Carmel, CA Eating Right And Exercising Can Provide Huge Benefits To Pre-Diabeticsby Richard Kuehn on 08/15/12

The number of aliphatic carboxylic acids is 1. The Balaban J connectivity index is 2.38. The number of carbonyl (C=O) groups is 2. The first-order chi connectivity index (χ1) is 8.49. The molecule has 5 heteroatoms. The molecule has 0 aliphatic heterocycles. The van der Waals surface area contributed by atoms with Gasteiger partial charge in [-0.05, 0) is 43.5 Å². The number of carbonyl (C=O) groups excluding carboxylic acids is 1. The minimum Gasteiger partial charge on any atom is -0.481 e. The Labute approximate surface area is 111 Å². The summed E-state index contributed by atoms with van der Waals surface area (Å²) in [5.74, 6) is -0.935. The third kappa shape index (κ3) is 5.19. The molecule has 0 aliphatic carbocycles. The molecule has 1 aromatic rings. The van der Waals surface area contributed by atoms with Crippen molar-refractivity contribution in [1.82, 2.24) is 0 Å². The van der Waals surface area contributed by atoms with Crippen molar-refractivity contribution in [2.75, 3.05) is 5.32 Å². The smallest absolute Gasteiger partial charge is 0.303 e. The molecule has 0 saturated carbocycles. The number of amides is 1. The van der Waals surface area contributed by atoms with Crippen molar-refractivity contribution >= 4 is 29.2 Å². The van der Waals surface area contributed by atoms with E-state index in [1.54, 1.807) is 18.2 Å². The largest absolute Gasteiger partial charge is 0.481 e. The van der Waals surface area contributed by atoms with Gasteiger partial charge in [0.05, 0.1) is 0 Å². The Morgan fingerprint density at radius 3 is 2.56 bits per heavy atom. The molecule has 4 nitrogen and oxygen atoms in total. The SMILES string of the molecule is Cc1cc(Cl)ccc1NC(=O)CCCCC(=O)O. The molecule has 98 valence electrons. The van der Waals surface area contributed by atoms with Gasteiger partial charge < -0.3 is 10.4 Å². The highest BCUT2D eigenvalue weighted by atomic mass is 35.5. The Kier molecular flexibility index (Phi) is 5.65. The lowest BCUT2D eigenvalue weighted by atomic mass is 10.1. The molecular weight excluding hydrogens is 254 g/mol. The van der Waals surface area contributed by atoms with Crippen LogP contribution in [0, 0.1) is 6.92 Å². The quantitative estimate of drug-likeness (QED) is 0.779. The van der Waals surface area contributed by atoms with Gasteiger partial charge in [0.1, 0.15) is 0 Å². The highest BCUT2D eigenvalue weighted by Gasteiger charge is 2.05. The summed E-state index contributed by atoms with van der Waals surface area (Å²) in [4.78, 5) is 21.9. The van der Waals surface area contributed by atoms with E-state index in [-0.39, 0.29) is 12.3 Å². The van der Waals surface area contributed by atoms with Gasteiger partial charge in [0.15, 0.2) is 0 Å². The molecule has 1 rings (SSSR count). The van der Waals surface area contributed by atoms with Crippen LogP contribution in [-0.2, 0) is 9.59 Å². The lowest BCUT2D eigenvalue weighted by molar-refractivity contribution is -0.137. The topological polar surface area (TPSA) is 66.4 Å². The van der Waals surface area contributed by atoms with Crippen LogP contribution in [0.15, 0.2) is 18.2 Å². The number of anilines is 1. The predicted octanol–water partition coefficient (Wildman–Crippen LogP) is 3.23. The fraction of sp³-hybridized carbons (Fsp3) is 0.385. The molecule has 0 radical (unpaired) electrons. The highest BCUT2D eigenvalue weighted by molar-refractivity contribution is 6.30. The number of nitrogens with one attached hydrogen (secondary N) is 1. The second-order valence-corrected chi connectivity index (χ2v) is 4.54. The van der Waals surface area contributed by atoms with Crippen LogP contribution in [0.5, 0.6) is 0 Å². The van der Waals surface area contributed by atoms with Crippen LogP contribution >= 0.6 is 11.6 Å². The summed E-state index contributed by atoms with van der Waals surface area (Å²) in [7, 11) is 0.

Diabetes has become a huge problem in this country and can have dire health consequences in lifestyle changes aren't made. It is easy to detect and you need to pay close attention if your physician tells you that you are pre-diabetic. The Wall Street Journal recently profiled Celeste Roundtree who at 54 was told by her doctor that she was pre-diabetic. In denial, she didn't listen to his recommendations that she lose weight and stop eating sugary foods like the breakfast cereal she so loved in the morning. She refused to go to the diabetes-education program that he recommended. But finally, she realized she had to do something. "I didn't put everything together until I went to the class and realized I was doing everything wrong," she said. The National Institutes of Health estimate that one in three adults have pre-diabetes. Another 26 million have Type 2 diabetes and about 7 million of them don't even know it. We have a number of clients who have diabetes and it's a very difficult chronic illness to live with. In fact, one of our clients has had to go in and out of the hospital on several occasions and had to have his leg amputated. This disease is nothing to mess around with. "If we can catch them in the pre-diabetic stage, I try my best to put the fear in them that they really have to concentrate on lifestyle changes or they are going to progress to overt diabetes sooner, rather than later and the cat's out of the bag, their life will never be the same," Doctor Adrienne Evans told the Wall Street Journal. Side effects from the disease are heart attack, stroke, kidney failure, blindness and limb amputations. There is something called an A1C test which measures blood sugar levels over the preceding two to three months which is much better than the standard blood-glucose test that just gives a snapshot at the time you are tested. If you are over the age of 45 and overweight or have other risk factors like high blood pressure, a family history of diabetes or you belong to an ethnic group at high risk for diabetes, it wouldn't hurt to have the test. There are many lifestyle changes you can do to make sure it doesn't quickly turn into full-blown diabetes.